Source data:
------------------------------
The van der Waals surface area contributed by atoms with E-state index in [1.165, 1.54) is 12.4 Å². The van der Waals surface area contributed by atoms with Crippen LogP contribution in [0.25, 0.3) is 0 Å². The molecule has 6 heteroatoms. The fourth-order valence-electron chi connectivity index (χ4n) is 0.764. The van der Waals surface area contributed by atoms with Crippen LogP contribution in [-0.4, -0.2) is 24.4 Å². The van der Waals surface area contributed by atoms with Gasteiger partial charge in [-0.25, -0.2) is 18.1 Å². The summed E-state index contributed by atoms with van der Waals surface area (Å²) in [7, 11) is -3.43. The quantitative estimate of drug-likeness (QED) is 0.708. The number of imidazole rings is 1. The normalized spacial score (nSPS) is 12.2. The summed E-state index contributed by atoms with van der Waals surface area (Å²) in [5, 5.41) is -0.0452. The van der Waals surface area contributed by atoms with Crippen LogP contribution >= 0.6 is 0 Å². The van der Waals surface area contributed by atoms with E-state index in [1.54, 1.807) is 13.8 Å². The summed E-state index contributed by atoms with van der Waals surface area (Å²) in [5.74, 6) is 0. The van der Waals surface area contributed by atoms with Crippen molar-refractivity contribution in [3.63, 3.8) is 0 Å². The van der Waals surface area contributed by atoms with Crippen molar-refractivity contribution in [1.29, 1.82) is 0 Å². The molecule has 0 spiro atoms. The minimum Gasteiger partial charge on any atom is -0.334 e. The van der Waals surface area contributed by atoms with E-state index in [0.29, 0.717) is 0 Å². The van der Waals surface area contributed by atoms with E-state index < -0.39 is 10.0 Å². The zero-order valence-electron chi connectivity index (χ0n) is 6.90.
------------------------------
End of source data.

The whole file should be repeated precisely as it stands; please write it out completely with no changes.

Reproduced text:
The van der Waals surface area contributed by atoms with E-state index in [1.165, 1.54) is 12.4 Å². The van der Waals surface area contributed by atoms with Crippen LogP contribution in [0.25, 0.3) is 0 Å². The molecule has 6 heteroatoms. The fourth-order valence-electron chi connectivity index (χ4n) is 0.764. The van der Waals surface area contributed by atoms with Crippen LogP contribution in [-0.4, -0.2) is 24.4 Å². The van der Waals surface area contributed by atoms with Gasteiger partial charge in [-0.25, -0.2) is 18.1 Å². The summed E-state index contributed by atoms with van der Waals surface area (Å²) in [7, 11) is -3.43. The quantitative estimate of drug-likeness (QED) is 0.708. The number of imidazole rings is 1. The normalized spacial score (nSPS) is 12.2. The summed E-state index contributed by atoms with van der Waals surface area (Å²) in [5, 5.41) is -0.0452. The van der Waals surface area contributed by atoms with Crippen LogP contribution >= 0.6 is 0 Å². The van der Waals surface area contributed by atoms with E-state index in [1.54, 1.807) is 13.8 Å². The summed E-state index contributed by atoms with van der Waals surface area (Å²) in [5.74, 6) is 0. The van der Waals surface area contributed by atoms with Crippen molar-refractivity contribution in [3.63, 3.8) is 0 Å². The van der Waals surface area contributed by atoms with Crippen molar-refractivity contribution in [1.29, 1.82) is 0 Å². The molecule has 0 spiro atoms. The minimum Gasteiger partial charge on any atom is -0.334 e. The van der Waals surface area contributed by atoms with E-state index in [0.29, 0.717) is 0 Å². The van der Waals surface area contributed by atoms with E-state index < -0.39 is 10.0 Å². The zero-order valence-electron chi connectivity index (χ0n) is 6.90.